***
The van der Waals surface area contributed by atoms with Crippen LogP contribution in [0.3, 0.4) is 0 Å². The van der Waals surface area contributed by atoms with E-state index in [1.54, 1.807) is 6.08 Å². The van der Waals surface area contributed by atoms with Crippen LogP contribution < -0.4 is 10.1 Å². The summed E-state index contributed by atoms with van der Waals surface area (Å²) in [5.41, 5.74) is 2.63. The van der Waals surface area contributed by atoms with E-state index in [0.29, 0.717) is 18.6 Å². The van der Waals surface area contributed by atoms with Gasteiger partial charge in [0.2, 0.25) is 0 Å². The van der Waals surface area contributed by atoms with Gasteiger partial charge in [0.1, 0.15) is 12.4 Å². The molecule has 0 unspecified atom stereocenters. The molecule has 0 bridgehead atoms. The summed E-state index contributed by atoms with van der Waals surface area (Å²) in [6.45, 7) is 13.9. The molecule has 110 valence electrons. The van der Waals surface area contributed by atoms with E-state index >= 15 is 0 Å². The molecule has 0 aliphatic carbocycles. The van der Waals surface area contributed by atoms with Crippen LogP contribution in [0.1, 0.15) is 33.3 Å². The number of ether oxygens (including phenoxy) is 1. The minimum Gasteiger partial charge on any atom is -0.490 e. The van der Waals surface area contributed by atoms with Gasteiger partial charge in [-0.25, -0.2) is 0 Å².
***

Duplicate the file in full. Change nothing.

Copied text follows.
The van der Waals surface area contributed by atoms with Crippen LogP contribution in [0.3, 0.4) is 0 Å². The van der Waals surface area contributed by atoms with E-state index in [1.54, 1.807) is 6.08 Å². The van der Waals surface area contributed by atoms with Crippen LogP contribution < -0.4 is 10.1 Å². The summed E-state index contributed by atoms with van der Waals surface area (Å²) in [5.41, 5.74) is 2.63. The van der Waals surface area contributed by atoms with E-state index in [0.29, 0.717) is 18.6 Å². The van der Waals surface area contributed by atoms with Gasteiger partial charge in [0.2, 0.25) is 0 Å². The van der Waals surface area contributed by atoms with Gasteiger partial charge in [0.1, 0.15) is 12.4 Å². The molecule has 0 unspecified atom stereocenters. The molecule has 0 bridgehead atoms. The summed E-state index contributed by atoms with van der Waals surface area (Å²) in [6.45, 7) is 13.9. The molecule has 110 valence electrons. The van der Waals surface area contributed by atoms with E-state index >= 15 is 0 Å². The molecule has 0 aliphatic carbocycles. The van der Waals surface area contributed by atoms with Crippen LogP contribution in [0.1, 0.15) is 33.3 Å². The number of ether oxygens (including phenoxy) is 1. The minimum Gasteiger partial charge on any atom is -0.490 e. The van der Waals surface area contributed by atoms with Gasteiger partial charge in [-0.25, -0.2) is 0 Å².